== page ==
If New Jersey is going to meet its decarbonization goals, it’s going to need help beyond a reliance on wind and solar.  

With that in mind, NJBIA’s second annual Energy Conference, a hybrid event which will be held on Oct. 14 at Forsgate Country Club, will focus on the importance, and urgency, of bringing emerging technologies to the forefront. 

“It is our belief that we are not going to be meet the state’s decarbonization goals purely by an electrification strategy that relies solely on wind and solar,” said NJBIA Deputy Chief Government Affairs Officer Ray Cantor. “There absolutely needs to be other emerging technologies that need to play a part in this effort if it’s going to be successful. 

“This conference will help us gain a better understanding of these technologies, some of which are in development and some of which still need to be developed. It is also our intent to make sure our policymakers are aware of these technologies.” 

Under Gov. Phil Murphy, New Jersey has accelerated its decarbonization goals to cut in-state greenhouse gas emissions in half by 2030. 

NJBIA has been supportive of mixed energy portfolio as part of New Jersey’s decarbonization efforts.  

However, Cantor has warned that policies that set firm and unachievable deadlines to decarbonized may do more harm than good because it will result in exorbitant bills, an unreliable energy supply and a failure to pursue other impactful technologies.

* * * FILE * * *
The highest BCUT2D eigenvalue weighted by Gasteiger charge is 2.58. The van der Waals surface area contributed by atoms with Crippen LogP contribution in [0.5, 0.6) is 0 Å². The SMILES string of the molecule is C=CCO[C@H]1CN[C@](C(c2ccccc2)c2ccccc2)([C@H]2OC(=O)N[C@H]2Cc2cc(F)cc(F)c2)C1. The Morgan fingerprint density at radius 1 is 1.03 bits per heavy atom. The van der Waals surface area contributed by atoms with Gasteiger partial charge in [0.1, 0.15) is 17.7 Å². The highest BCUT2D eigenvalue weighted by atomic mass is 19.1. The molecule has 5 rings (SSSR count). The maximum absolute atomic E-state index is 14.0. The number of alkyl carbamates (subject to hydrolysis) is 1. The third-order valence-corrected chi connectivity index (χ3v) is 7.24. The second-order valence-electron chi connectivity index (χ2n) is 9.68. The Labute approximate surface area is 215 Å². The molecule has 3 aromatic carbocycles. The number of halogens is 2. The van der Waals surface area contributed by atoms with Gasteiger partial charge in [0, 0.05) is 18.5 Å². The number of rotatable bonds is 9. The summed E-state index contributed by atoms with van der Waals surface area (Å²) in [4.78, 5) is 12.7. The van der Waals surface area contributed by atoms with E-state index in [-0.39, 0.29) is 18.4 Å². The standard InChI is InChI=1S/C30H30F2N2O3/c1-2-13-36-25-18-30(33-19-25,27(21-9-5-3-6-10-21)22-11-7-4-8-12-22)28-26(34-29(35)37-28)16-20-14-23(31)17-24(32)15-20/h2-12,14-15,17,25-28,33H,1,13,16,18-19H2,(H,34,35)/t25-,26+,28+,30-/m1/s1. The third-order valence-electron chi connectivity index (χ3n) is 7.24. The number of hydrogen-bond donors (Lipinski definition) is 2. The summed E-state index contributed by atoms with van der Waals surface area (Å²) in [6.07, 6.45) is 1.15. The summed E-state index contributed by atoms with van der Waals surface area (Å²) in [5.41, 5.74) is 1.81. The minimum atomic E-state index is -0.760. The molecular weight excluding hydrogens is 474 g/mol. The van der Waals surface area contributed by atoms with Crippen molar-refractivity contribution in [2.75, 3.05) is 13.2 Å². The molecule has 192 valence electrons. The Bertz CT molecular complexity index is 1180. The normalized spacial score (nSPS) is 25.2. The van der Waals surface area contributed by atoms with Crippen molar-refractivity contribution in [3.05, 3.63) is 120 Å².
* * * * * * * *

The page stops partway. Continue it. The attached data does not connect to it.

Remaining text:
“The new and emerging technologies that could play a vital role in his effort include next-generation nuclear, renewable natural gas, fusion, hydrogen, carbon capture, biofuels, as well as grid updates, storage and microgrids,” Cantor said. 

“I’m really encouraged by the fact we have 20 top notch professionals, including BPU commissioners and utility CEOs, who will be speaking at this event. It’s of great importance that we don’t put ourselves in a box as it relates to energy decarbonization and the state’s Energy Master Plan.” 

To register for NJBIA’s second annual Energy Conference, click here. 

Last year’s first Energy Conference, held last October, was attended by more than 200 people.